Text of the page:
The assembly was then attached to a vibration isolated optical table with a stable metal mount. Over the model assembly another stable mount was also attached to the table. The mount held the dichromated gelatin (DCG) coated glass plate (H1) for the first exposure. Dichromated gelatin (DCG) is a common holographic recording material that is described in numerous references. See, for example, “Control of DCG And non silver holographic materials” by Rallison.
Before the DCG plate was put into position, a spatially filtered slowly diverging beam of laser light was angled from above at 45 degrees from normal to the model. The beam was used to illuminate the model elements and to illuminate the DCG recording material when it was put into place. For cosmetic reasons the standoff screws and base plate were made essentially invisible by minimizing the amount of laser light that hit them. It allowed most of the laser light that was not intended to illuminate the model to pass through to a black absorber below the mounting plate. The laser used was a coherent Sabre argon ion laser (Coherent Inc., Santa Clara, Calif.) set at 2 watts and 488 nm. DCG generally requires approximately 50-70 mJ for an adequate exposure. Using a Coherent, Inc. Field Master power meter, the power was set on the future DCG surface to ˜2500 uw/cm which gave us a typical exposure time of 20 sec.
Next the expanded laser beam was turned off. During setup of the model used in this example, the DCG plate was humidified in a room with a RH of ˜54% for 2 hours. Exposure and humidification times can vary from batch to batch of DCG. So, trail and error was required to find the correct exposure and processing conditions. The trial and error is well within the expertise of those skilled in the art. A 5×5-inch glass plate coated with nearly transparent DCG was mounted ¼ inch above the surface of the eagle model and centered it over the model. Prior to exposure, a 5 minute settling time was provided to allow heat and vibrations to dissipate from the model, optics, optical table, and the room. Next a shutter was opened in front of the laser for 20 seconds to initiate exposure. Approximately 90% of the laser light passed through the coated plate reflected off the model and returned to the opposite side of the DCG plate. The incoming light and the reflected object light met from opposite sides to form an interference pattern that was recorded within the DCG coating as fringes. See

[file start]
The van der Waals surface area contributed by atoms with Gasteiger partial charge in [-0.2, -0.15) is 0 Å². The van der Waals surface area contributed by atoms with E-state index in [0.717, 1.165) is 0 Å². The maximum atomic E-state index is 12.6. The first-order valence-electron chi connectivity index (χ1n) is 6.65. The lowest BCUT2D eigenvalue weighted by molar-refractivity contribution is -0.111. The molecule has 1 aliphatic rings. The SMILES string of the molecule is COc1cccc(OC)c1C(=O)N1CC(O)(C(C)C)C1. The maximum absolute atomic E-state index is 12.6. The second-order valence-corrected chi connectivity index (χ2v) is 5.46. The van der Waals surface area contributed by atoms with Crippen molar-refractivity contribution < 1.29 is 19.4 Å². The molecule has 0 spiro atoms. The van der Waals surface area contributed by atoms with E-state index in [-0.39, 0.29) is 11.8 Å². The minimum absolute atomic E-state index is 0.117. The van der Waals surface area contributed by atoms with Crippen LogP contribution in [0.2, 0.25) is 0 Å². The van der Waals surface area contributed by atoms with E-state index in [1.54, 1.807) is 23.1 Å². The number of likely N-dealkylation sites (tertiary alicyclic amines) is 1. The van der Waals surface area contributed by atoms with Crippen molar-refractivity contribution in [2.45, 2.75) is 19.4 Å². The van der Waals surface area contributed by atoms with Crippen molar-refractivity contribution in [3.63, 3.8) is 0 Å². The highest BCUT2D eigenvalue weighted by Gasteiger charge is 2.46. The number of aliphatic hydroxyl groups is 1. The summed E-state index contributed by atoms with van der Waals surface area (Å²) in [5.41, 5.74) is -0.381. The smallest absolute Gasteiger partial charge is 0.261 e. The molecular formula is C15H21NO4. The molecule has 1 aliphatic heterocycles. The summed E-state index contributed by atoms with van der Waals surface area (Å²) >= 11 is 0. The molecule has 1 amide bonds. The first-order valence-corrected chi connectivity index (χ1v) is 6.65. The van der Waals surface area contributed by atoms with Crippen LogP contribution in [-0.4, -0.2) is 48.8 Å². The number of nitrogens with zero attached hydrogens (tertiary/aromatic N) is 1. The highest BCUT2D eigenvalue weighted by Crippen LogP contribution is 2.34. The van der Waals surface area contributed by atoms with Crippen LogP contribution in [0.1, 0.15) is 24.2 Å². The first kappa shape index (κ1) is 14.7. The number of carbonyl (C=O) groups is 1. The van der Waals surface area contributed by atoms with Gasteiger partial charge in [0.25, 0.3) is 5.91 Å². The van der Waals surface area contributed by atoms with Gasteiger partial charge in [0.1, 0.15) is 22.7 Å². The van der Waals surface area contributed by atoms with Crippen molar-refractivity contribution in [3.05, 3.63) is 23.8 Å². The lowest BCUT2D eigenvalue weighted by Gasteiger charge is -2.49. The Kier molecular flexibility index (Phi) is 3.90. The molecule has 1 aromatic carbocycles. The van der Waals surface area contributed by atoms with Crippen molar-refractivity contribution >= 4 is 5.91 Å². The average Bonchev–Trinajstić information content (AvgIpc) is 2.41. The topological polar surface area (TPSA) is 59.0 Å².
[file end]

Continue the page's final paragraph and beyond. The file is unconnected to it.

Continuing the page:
After exposure the DCG plate was placed in a Kodak fixer bath for 45-60 seconds. It was then placed immediately into 80-120 degree F. water for ˜4 seconds and in another water bath at 80 to 120 degrees F. for 4 seconds. Next, it went into a 80% isopropyl alcohol 20% water bath at 130-140 degrees F. for 4 seconds. It then went into 2 sequential 100% alcohol baths at 130-140 F. for 2 seconds each. Then the exposed DCG plate was dipped into a final 100% alcohol bath for several seconds, which was sufficiently long enough to allow the plate to be slowly removed from the bath to promote even drainage and drying.
The plate was viewable but the film was swollen and the reconstruction of the image was too green for the next exposure step. The following dehydration process accomplished color tuning to the original exposure wavelength of 488 nn. The plate was placed back in the 80% alcohol 20% water bath for 4 seconds then rinsed in a 100% alcohol bath and slowly removed. At this point in the process the image in the H1 was almost completely unrecognizable in diffuse light because all image elements are greater than a ¼ inch from the hologram's surface.
Exposing the H2